But he has surrounded himself with those who are “blind to the way they have used anti-Semitic images and tropes to rally a segment of their base,” she added.

The violence in Charlottesville, which left one person dead and 19 injured, and the president’s response to it should be a “grave warning” to Jews and those who believe in a tolerant America, according to Eisner.

“It was a frightening display, but it didn’t occur in a vacuum,” she said. “We have seen through the course of the Trump campaign and into his administration a heightened harassment of Jewish journalists and a willingness to traffic with some very nasty people.”

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In decades in journalism, Eisner hadn’t received the sort of anti-Semitic and Holocaust-related email and social media abuse that she has from Trump supporters in the past year, she said.

But J.J. Gross is among the many Jewish Trump supporters who isn’t likely to change his mind by the stories in the Forward, which he calls “anti-freedom of speech” and “little more than the organ grinder for the extreme Jewish left.” He also has zero doubt that Trump has no Jewish problem.

“Not only is Trump not an anti-Semite, but he is very much a philo-Semite,” Gross says.

“To accuse him of Jew hatred is as absurd as accusing him of collusion with Moscow to rig the elections.” Repeating a lie over and over again doesn’t make it true, he said.

Comments

  1. Trump is a clumsy, self-agrandizing guy BUT the notion of him being an anti-semite is idiotic and offensive. And, Jews should be aware that the political Left…which includes enormous segments of the “Jewish Community”…are willing and ready to use ANY tool, even falsely accusing him of being an anti-semite in order to convince Jews that if they do support the President, they shouldn’t. “Progressive” Jews turn a very blind eye toward the anti-semites that have now for all intents and purposed taken over the American universities. They’ve turned a blind eye toward the Democratic Party’s literal embrace of anti-semites within their ranks. They’ve turned a blind eye toward the dangers from Iran and its allies. Jews should be thankful every day that Trump defeated Hillary Clinton who…with certainty…would have brought this country to an irreversible condition that Obama started that would have been to the Jew’s peril across the globe.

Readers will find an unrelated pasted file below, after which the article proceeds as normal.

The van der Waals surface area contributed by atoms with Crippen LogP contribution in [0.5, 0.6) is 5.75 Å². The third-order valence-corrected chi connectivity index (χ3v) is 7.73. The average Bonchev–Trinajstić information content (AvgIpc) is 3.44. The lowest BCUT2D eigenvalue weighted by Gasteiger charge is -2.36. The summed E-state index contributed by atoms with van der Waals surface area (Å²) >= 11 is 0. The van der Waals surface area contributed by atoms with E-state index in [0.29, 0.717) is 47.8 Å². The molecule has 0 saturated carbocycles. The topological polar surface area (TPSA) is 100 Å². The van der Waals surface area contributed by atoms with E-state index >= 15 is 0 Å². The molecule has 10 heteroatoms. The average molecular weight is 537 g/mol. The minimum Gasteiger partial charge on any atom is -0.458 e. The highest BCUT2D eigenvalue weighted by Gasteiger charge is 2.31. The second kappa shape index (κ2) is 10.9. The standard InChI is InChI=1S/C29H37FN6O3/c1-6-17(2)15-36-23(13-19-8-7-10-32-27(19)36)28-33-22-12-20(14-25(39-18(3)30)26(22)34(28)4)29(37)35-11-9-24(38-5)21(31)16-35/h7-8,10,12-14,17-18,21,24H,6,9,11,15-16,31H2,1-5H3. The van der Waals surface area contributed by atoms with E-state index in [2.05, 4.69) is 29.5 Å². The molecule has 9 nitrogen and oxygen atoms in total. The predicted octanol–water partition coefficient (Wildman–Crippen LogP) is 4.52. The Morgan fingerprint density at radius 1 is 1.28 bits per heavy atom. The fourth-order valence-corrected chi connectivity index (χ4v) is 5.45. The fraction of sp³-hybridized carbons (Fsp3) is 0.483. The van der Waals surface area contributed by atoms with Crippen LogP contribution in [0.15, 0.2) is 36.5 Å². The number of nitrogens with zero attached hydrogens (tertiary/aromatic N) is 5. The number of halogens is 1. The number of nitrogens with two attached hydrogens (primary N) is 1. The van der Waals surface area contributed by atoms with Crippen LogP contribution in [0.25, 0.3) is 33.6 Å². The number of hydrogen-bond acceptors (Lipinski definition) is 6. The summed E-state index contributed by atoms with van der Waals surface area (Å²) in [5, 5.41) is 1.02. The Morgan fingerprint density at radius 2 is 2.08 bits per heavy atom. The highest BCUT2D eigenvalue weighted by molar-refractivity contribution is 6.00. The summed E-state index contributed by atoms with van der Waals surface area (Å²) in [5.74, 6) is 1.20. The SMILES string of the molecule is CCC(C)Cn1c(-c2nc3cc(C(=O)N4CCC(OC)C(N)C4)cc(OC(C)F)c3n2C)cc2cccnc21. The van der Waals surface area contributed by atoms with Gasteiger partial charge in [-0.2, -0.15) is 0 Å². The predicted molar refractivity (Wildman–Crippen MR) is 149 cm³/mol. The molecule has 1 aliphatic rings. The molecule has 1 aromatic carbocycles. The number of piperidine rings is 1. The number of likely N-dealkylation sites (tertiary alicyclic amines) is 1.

2. The notion is that he gives legitimacy to anti-Semites in his political base.

  3. Fact: Most American Jews are Democrats. And they vote as such for good reasons.

  4. That’s the “fake news” that so aggressive. Trump gives no legitimacy to anti-semites at all. If they try to take legitimacy from him, that is what they’re going to do and in the end it will be unsuccessful What Trump is attempting to do is to express a recognition that the Left, in its “Antifa” and its “Black Lives Matter” and its Ellison manifestations is genuinely anti-semitic and that Jews and all good-thinking people should recognize them as just that. Those manifestations are embraced, tolerated or ignored by the Jews that are so keen on having all Jews reject Trump. Trump is neither anti-semitic nor anti-Israel and that’s what should be relevant to Jews.

  5. Since Trump is no Hitler and the Republicans aren’t Nazis, that comparison is disgusting, bigoted garbage. Your insult to the Jews that cooperate with them is as bad if not worse.

  6. The alt-right is anti-Semitic and has harassed Jewish critics of Trump using vile anti-Semitic memes, especially Holocaust related ones. Trump might not be anti-Semitic himself but he is normalizing and supporting people who are for his own selfish reason. His Jewish daughter and son-in-law are turning a blind eye to Daddy’s supporters and actions because they are selfish spoiled trust fund brats and political power and money are the only things important to them.

  7. Trump made it clear his sympathies lie with neo-nazis. “Very Fine People” were his words to describe them.

    To their credit most of the GOP and virtually all of his corporate supporters piloried him for doing so.

    Trump has repeatedly been silent or worse supportive of people who attack Jews and other minorities. My comparison is harsh, but apt.